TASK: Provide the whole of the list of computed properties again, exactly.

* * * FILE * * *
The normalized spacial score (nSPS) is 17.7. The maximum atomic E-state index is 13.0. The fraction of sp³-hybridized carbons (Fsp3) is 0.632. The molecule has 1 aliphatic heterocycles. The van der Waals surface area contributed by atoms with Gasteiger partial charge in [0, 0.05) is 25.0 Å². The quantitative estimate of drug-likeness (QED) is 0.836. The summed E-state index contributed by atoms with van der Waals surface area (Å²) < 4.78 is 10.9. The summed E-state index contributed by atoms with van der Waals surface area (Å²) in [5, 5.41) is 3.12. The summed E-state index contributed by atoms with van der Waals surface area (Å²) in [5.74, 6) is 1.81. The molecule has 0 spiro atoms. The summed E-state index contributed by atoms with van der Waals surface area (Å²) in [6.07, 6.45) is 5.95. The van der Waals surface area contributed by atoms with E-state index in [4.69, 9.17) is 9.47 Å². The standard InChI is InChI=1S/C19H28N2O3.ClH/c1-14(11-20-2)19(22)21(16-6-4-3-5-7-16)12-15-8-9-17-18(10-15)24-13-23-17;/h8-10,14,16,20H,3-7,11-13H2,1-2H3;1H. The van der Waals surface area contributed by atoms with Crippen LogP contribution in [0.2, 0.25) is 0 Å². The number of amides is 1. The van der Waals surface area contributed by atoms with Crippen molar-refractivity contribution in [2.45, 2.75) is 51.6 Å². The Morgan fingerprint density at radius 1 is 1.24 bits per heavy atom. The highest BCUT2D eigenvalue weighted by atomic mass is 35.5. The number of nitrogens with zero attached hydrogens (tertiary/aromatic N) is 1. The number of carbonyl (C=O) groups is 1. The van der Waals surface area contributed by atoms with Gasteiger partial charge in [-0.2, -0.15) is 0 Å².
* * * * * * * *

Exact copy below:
The normalized spacial score (nSPS) is 17.7. The maximum atomic E-state index is 13.0. The fraction of sp³-hybridized carbons (Fsp3) is 0.632. The molecule has 1 aliphatic heterocycles. The van der Waals surface area contributed by atoms with Gasteiger partial charge in [0, 0.05) is 25.0 Å². The quantitative estimate of drug-likeness (QED) is 0.836. The summed E-state index contributed by atoms with van der Waals surface area (Å²) < 4.78 is 10.9. The summed E-state index contributed by atoms with van der Waals surface area (Å²) in [5, 5.41) is 3.12. The summed E-state index contributed by atoms with van der Waals surface area (Å²) in [5.74, 6) is 1.81. The molecule has 0 spiro atoms. The summed E-state index contributed by atoms with van der Waals surface area (Å²) in [6.07, 6.45) is 5.95. The van der Waals surface area contributed by atoms with E-state index in [4.69, 9.17) is 9.47 Å². The standard InChI is InChI=1S/C19H28N2O3.ClH/c1-14(11-20-2)19(22)21(16-6-4-3-5-7-16)12-15-8-9-17-18(10-15)24-13-23-17;/h8-10,14,16,20H,3-7,11-13H2,1-2H3;1H. The van der Waals surface area contributed by atoms with Crippen LogP contribution in [0.2, 0.25) is 0 Å². The number of amides is 1. The van der Waals surface area contributed by atoms with Crippen molar-refractivity contribution in [2.45, 2.75) is 51.6 Å². The Morgan fingerprint density at radius 1 is 1.24 bits per heavy atom. The highest BCUT2D eigenvalue weighted by atomic mass is 35.5. The number of nitrogens with zero attached hydrogens (tertiary/aromatic N) is 1. The number of carbonyl (C=O) groups is 1. The van der Waals surface area contributed by atoms with Gasteiger partial charge in [-0.2, -0.15) is 0 Å².